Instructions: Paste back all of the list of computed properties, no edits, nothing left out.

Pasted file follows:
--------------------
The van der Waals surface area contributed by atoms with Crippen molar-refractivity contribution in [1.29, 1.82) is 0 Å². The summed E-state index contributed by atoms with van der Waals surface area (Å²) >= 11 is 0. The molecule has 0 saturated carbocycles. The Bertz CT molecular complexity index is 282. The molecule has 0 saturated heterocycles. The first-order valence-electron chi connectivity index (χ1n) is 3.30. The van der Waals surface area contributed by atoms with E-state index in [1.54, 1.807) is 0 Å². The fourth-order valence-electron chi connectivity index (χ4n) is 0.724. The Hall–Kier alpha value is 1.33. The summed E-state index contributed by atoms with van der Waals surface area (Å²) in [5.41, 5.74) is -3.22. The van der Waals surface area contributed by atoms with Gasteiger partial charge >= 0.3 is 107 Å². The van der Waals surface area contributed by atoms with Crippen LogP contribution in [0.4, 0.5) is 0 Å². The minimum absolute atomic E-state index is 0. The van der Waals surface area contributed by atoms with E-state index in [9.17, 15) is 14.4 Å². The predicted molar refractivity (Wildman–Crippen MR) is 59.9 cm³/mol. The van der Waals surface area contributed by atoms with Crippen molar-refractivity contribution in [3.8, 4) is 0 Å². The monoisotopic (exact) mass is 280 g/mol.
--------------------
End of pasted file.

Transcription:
The van der Waals surface area contributed by atoms with Crippen molar-refractivity contribution in [1.29, 1.82) is 0 Å². The summed E-state index contributed by atoms with van der Waals surface area (Å²) >= 11 is 0. The molecule has 0 saturated carbocycles. The Bertz CT molecular complexity index is 282. The molecule has 0 saturated heterocycles. The first-order valence-electron chi connectivity index (χ1n) is 3.30. The van der Waals surface area contributed by atoms with E-state index in [1.54, 1.807) is 0 Å². The fourth-order valence-electron chi connectivity index (χ4n) is 0.724. The Hall–Kier alpha value is 1.33. The summed E-state index contributed by atoms with van der Waals surface area (Å²) in [5.41, 5.74) is -3.22. The van der Waals surface area contributed by atoms with Gasteiger partial charge >= 0.3 is 107 Å². The van der Waals surface area contributed by atoms with Crippen LogP contribution in [0.4, 0.5) is 0 Å². The minimum absolute atomic E-state index is 0. The van der Waals surface area contributed by atoms with E-state index in [9.17, 15) is 14.4 Å². The predicted molar refractivity (Wildman–Crippen MR) is 59.9 cm³/mol. The van der Waals surface area contributed by atoms with Crippen molar-refractivity contribution in [3.8, 4) is 0 Å². The monoisotopic (exact) mass is 280 g/mol.